By this the love of God was manifested, that God has sent His only begotten Son into the world so that we might live through Him. In this is love, not that we loved God, but that He loved us and sent His Son to be the propitiation for our sins.

You want to know if God loves you? Remember that He sent His one of a kind Son to suffer beneath His own hand. God crushed His Son on the cross. He poured out the wrath that you deserve forever on His one and only Son. What else could He do to prove His love for you? Try to get your mind around this profound reality. God, the almighty, eternal God, has chosen, for nothing in you, to love you. And if you want proof, just look at what He did when He gave His only Son to die in your place.

Paul's point here, don't miss the larger point, Paul's point here is that we are confident of God's love. We can be secure in God's love because we were never the cause of it. You see, if God loved me because of something in me, then that thing in me could change and God's love for me could change. But because it was because of nothing in me, because it was what was true of Him, what was true of His own character, because He simply decided to do it, God doesn't change and His love for me will never change.

James Montgomery Boyce writes, "If we think we deserve God's love," listen to this, "If we think we deserve God's love we cannot ever really be secure in it, because we will always be afraid that we may do something to lessen or destroy the depth of God's love for us. It is only those who know that God has loved them in spite of their sin who can trust Him to continue to show them favor." It's only as you understand that God loved you because He loved you that you can rest in assurance and confidence of His eternal unchanging radical sacrificial categorical love. This is the ground of our assurance.

Look at Romans 8 again. Romans 8:31, "If God is for us, who can be against us?" And he brings us back to the Father's love, verse 32, "the Father didn't spare His own Son, but delivered Him over for us all." And then he comes back to the Son's love in verse 34, "Christ Jesus died." Verse 35, "Who will separate us from the love that Christ has for us? Will anything in this life?" In verse 37, no, "in all these things we overwhelmingly conquer through Christ who loved us." And then verses 38 and 39 he comes back to the Father's love,

For I am convinced that neither death, nor life, nor angels, nor principalities, nor things present, nor things to come, nor powers, nor height, nor depth, nor any other created thing, will be able to separate us from the love of the Father, which is in Christ Jesus our Lord.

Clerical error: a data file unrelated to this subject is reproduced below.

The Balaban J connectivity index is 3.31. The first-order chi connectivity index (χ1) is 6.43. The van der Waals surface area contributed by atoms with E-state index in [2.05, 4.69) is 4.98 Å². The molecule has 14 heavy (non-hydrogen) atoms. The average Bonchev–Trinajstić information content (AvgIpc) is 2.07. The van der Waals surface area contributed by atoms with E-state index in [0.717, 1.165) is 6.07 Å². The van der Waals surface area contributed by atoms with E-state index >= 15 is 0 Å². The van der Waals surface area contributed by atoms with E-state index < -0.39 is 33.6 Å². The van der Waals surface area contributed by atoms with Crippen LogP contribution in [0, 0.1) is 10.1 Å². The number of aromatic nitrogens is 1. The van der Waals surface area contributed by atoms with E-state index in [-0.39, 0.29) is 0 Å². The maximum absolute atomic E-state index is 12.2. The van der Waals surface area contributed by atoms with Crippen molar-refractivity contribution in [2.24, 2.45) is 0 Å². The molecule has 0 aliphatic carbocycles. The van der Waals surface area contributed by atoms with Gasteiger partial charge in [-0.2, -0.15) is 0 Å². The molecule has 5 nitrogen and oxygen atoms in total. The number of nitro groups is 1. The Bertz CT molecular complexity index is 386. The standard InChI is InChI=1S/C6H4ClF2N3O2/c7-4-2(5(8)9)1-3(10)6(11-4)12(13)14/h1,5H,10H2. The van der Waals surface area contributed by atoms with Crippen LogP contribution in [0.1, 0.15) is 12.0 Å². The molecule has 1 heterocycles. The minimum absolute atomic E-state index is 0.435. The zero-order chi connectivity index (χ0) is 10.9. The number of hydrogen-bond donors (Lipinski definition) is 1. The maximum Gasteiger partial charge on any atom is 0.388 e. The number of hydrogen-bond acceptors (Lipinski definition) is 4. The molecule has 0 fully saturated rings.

This is the ground of our confidence, the love of God, the unconditional sovereign love of God. "Amazing love, how can it be, that thou my God shouldst die for me." It's the love of God at the cross that we celebrate in the Lord's Table. Take a moment and prepare your heart as the men come.

Our Father, I fear that I have failed as a preacher to give Your people any deep sense of Your love for them. Father, I pray that You would take the words of this poor, lisping, stammering tongue and exalt by Your Spirit, Your love for Your people in their hearts. As we take of the Lord's Table, Father remind us of the pulpit of Your love, the cross itself, of which we're reminded in this ordinance.

Father, it's because of Your love for us that we love You in response. And because we love You in response, we hate our sin. And so, we come, even now, confessing our sin to You. Lord, we know that You have declared us righteous in Your throne room. Once and forever our sins have been dismissed, forgiven, we are justified, we are "having been justified." And so, Father, we don't come because that has changed with our sins over these last hours and days and this last week. But Father, we have sinned against You as our Father, not as our judge. And so, we come, seeking Your forgiveness even as You have encouraged us. As our Lord reminded us, You've already bathed our souls in justification, but we need You to wash our feet as we have gathered the dust of this world as we've walked through it.

And so Father, forgive us, forgive us for our pride, for our selfishness, for our lust. Forgive us for our attitudes of sinfulness, our complaining spirit against Your providences in our lives, our anxiety and worry when You are on Your throne. Father, forgive us for using our tongue in ways that are foreign to Your purposes, Lord, for speaking foul words, words intended to hurt and harm others. Forgive us, Father, for gossip. Forgive us for complaining. Father, forgive us for not building others up through the words we speak.

Lord, forgive us for our actions. We pray for those sins that are ours in our own hearts and souls that are those no one else knows but You. We pray for Your forgiveness for the sins we commit in our families, against those who love us most. Lord, we ask Your forgiveness for those sins that are very well known by all those around us.

Father, forgive us for our failure to love You, our failure to love others. Forgive us for neglecting Your word, for neglecting prayer. Forgive us for neglecting to share the gospel with others. Forgive us for not setting the right boundaries to protect ourselves from sin.

Lord, forgive us, forgive us for all of our sins, known and unknown, felt and unfelt, confessed and not confessed. Father, wash us clean in the blood of the Lamb so that we can partake of this reminder of His sacrifice in a way that honors Him. We pray in Jesus' name, amen.